At the height and end of this artistic period, like a cathedral with two spires, the one symbolising eternal love and the other the hatred of the world, stands Resurrection (1899).
All these works are distinguished from their predecessors by new artistic qualities. Tolstoy’s ideas had suffered a change, not alone in respect of the object of art, but also in respect of its form. In reading What is Art? or Shakespeare we are struck by the principles of art which Tolstoy has enounced in these two books; for these principles are for the most part in contradiction to the greatest of his previous works. “Clearness, simplicity, conciseness,” we read in What is Art? Material effects are despised; minute realism is condemned; and in Shakespeare the classic ideal of perfection and proportion is upheld. “Without the feeling of balance no artists could exist.” And although in his new work the unregenerate man, with his genius for analysis and his native savagery, is not entirely effaced, some aspects of the latter quality being even emphasised, his art is profoundly modified in some respects: the design is clearer, more vigorously accented; the minds of his characters are epitomised, fore-shortened; the interior drama is intensified, gathered upon itself like a beast of prey about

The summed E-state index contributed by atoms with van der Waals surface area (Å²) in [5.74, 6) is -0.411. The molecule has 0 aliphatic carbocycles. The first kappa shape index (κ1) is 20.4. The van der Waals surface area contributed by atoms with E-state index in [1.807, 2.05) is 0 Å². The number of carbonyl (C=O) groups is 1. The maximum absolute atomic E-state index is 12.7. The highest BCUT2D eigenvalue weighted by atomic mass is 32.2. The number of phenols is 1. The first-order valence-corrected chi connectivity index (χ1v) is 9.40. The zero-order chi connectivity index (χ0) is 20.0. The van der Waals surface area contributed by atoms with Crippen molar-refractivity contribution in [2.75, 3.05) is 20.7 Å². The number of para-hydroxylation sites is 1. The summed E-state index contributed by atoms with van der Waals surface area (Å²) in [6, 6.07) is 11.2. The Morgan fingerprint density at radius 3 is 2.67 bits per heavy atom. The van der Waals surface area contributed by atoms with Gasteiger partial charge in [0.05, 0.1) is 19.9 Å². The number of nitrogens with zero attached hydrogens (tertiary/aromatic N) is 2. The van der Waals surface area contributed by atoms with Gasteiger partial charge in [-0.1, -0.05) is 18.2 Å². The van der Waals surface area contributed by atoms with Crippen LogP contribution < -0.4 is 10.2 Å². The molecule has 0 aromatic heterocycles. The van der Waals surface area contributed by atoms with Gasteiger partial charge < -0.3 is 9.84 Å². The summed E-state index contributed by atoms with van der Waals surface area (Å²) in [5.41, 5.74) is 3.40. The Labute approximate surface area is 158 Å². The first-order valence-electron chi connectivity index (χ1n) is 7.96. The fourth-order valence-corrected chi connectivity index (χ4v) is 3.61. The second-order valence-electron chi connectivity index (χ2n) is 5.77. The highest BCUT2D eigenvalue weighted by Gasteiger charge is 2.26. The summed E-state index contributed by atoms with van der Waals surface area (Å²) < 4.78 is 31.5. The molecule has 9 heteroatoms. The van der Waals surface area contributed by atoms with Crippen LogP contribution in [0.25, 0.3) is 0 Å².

much in common with the art of Tolstoy’s maturity (Family Happiness, War and Peace). The macabre quality of the end, and the last pages comparing the body of the old horse with that of his master, are full of a realistic brutality characteristic of the years after 1880.